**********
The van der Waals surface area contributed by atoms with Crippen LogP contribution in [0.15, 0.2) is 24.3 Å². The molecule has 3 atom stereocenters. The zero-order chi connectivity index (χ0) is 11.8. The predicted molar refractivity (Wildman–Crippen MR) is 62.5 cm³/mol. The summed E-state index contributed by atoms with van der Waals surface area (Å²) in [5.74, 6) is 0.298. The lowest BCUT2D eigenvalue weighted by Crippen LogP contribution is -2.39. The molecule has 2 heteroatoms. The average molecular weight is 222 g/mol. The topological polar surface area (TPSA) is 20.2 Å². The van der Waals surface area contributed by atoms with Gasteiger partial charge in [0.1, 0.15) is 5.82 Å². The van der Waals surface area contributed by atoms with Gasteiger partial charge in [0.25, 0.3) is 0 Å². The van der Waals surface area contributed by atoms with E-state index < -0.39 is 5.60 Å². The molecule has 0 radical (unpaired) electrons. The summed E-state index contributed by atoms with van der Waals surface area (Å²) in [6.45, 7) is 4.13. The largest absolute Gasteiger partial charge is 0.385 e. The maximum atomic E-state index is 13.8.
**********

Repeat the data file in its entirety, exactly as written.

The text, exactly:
The van der Waals surface area contributed by atoms with Crippen LogP contribution in [0.15, 0.2) is 24.3 Å². The molecule has 3 atom stereocenters. The zero-order chi connectivity index (χ0) is 11.8. The predicted molar refractivity (Wildman–Crippen MR) is 62.5 cm³/mol. The summed E-state index contributed by atoms with van der Waals surface area (Å²) in [5.74, 6) is 0.298. The lowest BCUT2D eigenvalue weighted by Crippen LogP contribution is -2.39. The molecule has 2 heteroatoms. The average molecular weight is 222 g/mol. The topological polar surface area (TPSA) is 20.2 Å². The van der Waals surface area contributed by atoms with Gasteiger partial charge in [0.1, 0.15) is 5.82 Å². The van der Waals surface area contributed by atoms with Gasteiger partial charge in [0.25, 0.3) is 0 Å². The van der Waals surface area contributed by atoms with E-state index < -0.39 is 5.60 Å². The molecule has 0 radical (unpaired) electrons. The summed E-state index contributed by atoms with van der Waals surface area (Å²) in [6.45, 7) is 4.13. The largest absolute Gasteiger partial charge is 0.385 e. The maximum atomic E-state index is 13.8.